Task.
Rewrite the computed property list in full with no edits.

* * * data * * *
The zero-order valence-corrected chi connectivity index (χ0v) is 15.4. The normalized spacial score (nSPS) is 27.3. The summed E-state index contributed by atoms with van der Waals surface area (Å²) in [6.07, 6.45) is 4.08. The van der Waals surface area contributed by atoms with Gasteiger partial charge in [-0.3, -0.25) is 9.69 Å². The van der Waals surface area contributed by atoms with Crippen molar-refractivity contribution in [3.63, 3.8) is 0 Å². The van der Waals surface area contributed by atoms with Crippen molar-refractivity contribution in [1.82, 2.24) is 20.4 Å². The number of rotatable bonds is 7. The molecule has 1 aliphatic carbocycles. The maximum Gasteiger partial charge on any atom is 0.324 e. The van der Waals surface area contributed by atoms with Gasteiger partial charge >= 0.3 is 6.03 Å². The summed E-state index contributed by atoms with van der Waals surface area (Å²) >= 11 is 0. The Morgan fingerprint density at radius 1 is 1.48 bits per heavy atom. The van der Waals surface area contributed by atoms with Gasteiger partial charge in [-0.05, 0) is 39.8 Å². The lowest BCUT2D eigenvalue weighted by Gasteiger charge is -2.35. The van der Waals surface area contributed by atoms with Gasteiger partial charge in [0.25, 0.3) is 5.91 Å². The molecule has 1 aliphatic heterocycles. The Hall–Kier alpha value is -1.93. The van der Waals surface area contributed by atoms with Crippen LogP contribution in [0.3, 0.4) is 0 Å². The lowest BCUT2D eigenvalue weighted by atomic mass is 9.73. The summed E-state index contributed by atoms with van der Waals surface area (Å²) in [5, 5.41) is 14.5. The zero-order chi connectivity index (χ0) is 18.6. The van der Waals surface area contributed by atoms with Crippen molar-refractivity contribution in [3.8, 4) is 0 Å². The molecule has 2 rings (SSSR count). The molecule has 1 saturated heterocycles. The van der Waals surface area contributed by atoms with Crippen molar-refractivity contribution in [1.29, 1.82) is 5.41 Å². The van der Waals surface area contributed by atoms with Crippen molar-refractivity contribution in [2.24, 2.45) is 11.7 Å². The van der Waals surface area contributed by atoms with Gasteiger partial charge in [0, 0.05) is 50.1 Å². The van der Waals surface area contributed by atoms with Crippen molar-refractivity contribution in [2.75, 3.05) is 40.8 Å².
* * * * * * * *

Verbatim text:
The zero-order valence-corrected chi connectivity index (χ0v) is 15.4. The normalized spacial score (nSPS) is 27.3. The summed E-state index contributed by atoms with van der Waals surface area (Å²) in [6.07, 6.45) is 4.08. The van der Waals surface area contributed by atoms with Gasteiger partial charge in [-0.3, -0.25) is 9.69 Å². The van der Waals surface area contributed by atoms with Crippen molar-refractivity contribution in [3.63, 3.8) is 0 Å². The van der Waals surface area contributed by atoms with Crippen molar-refractivity contribution in [1.82, 2.24) is 20.4 Å². The number of rotatable bonds is 7. The molecule has 1 aliphatic carbocycles. The maximum Gasteiger partial charge on any atom is 0.324 e. The van der Waals surface area contributed by atoms with Gasteiger partial charge >= 0.3 is 6.03 Å². The summed E-state index contributed by atoms with van der Waals surface area (Å²) >= 11 is 0. The Morgan fingerprint density at radius 1 is 1.48 bits per heavy atom. The van der Waals surface area contributed by atoms with Gasteiger partial charge in [-0.05, 0) is 39.8 Å². The lowest BCUT2D eigenvalue weighted by Gasteiger charge is -2.35. The van der Waals surface area contributed by atoms with Gasteiger partial charge in [0.25, 0.3) is 5.91 Å². The molecule has 1 aliphatic heterocycles. The Hall–Kier alpha value is -1.93. The van der Waals surface area contributed by atoms with Crippen LogP contribution in [0.3, 0.4) is 0 Å². The lowest BCUT2D eigenvalue weighted by atomic mass is 9.73. The summed E-state index contributed by atoms with van der Waals surface area (Å²) in [5, 5.41) is 14.5. The zero-order chi connectivity index (χ0) is 18.6. The van der Waals surface area contributed by atoms with Crippen molar-refractivity contribution in [3.8, 4) is 0 Å². The molecule has 2 rings (SSSR count). The molecule has 1 saturated heterocycles. The van der Waals surface area contributed by atoms with Crippen molar-refractivity contribution in [1.29, 1.82) is 5.41 Å². The van der Waals surface area contributed by atoms with Crippen molar-refractivity contribution in [2.24, 2.45) is 11.7 Å². The van der Waals surface area contributed by atoms with Gasteiger partial charge in [0, 0.05) is 50.1 Å². The van der Waals surface area contributed by atoms with Crippen molar-refractivity contribution in [2.75, 3.05) is 40.8 Å².